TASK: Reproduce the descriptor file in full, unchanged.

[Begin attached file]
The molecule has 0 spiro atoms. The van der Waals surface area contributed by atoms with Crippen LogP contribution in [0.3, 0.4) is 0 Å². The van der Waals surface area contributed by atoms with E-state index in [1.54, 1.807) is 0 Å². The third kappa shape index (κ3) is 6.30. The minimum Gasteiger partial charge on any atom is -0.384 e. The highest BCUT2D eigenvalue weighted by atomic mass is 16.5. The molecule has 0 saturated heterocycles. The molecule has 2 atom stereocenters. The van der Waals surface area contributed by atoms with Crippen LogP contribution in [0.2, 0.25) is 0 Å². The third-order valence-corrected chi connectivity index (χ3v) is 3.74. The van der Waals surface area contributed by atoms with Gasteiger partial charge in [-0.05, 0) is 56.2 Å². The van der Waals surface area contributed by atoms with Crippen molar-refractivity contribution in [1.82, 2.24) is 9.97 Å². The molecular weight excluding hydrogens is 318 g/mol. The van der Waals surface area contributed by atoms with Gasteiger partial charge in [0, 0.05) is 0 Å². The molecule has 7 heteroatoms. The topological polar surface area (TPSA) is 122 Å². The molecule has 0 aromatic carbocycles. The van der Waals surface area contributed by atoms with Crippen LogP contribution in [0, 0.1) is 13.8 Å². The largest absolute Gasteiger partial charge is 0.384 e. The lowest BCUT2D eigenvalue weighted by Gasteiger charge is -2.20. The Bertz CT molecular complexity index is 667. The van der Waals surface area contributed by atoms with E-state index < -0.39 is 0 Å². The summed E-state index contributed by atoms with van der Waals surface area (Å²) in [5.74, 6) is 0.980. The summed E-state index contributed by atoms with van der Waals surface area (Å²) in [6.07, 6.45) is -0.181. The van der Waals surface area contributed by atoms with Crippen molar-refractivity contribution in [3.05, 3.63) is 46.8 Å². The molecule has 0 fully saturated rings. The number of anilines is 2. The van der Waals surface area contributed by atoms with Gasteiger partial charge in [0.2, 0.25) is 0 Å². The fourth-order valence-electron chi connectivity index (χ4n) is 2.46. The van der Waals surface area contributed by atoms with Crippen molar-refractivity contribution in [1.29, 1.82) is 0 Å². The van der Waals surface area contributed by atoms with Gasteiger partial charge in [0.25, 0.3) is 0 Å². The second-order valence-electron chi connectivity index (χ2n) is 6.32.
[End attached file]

The molecule has 0 spiro atoms. The van der Waals surface area contributed by atoms with Crippen LogP contribution in [0.3, 0.4) is 0 Å². The van der Waals surface area contributed by atoms with E-state index in [1.54, 1.807) is 0 Å². The third kappa shape index (κ3) is 6.30. The minimum Gasteiger partial charge on any atom is -0.384 e. The highest BCUT2D eigenvalue weighted by atomic mass is 16.5. The molecule has 0 saturated heterocycles. The molecule has 2 atom stereocenters. The van der Waals surface area contributed by atoms with Crippen LogP contribution in [0.2, 0.25) is 0 Å². The third-order valence-corrected chi connectivity index (χ3v) is 3.74. The van der Waals surface area contributed by atoms with Gasteiger partial charge in [-0.05, 0) is 56.2 Å². The van der Waals surface area contributed by atoms with Crippen molar-refractivity contribution in [1.82, 2.24) is 9.97 Å². The molecular weight excluding hydrogens is 318 g/mol. The van der Waals surface area contributed by atoms with Gasteiger partial charge in [0, 0.05) is 0 Å². The molecule has 7 heteroatoms. The topological polar surface area (TPSA) is 122 Å². The molecule has 0 aromatic carbocycles. The van der Waals surface area contributed by atoms with Crippen LogP contribution in [0, 0.1) is 13.8 Å². The largest absolute Gasteiger partial charge is 0.384 e. The lowest BCUT2D eigenvalue weighted by Gasteiger charge is -2.20. The Bertz CT molecular complexity index is 667. The van der Waals surface area contributed by atoms with E-state index < -0.39 is 0 Å². The summed E-state index contributed by atoms with van der Waals surface area (Å²) in [5.74, 6) is 0.980. The summed E-state index contributed by atoms with van der Waals surface area (Å²) in [6.07, 6.45) is -0.181. The van der Waals surface area contributed by atoms with Crippen molar-refractivity contribution in [3.05, 3.63) is 46.8 Å². The molecule has 0 fully saturated rings. The number of anilines is 2. The van der Waals surface area contributed by atoms with Gasteiger partial charge in [0.2, 0.25) is 0 Å². The fourth-order valence-electron chi connectivity index (χ4n) is 2.46. The van der Waals surface area contributed by atoms with Crippen molar-refractivity contribution in [1.29, 1.82) is 0 Å². The van der Waals surface area contributed by atoms with Gasteiger partial charge in [0.25, 0.3) is 0 Å². The second-order valence-electron chi connectivity index (χ2n) is 6.32.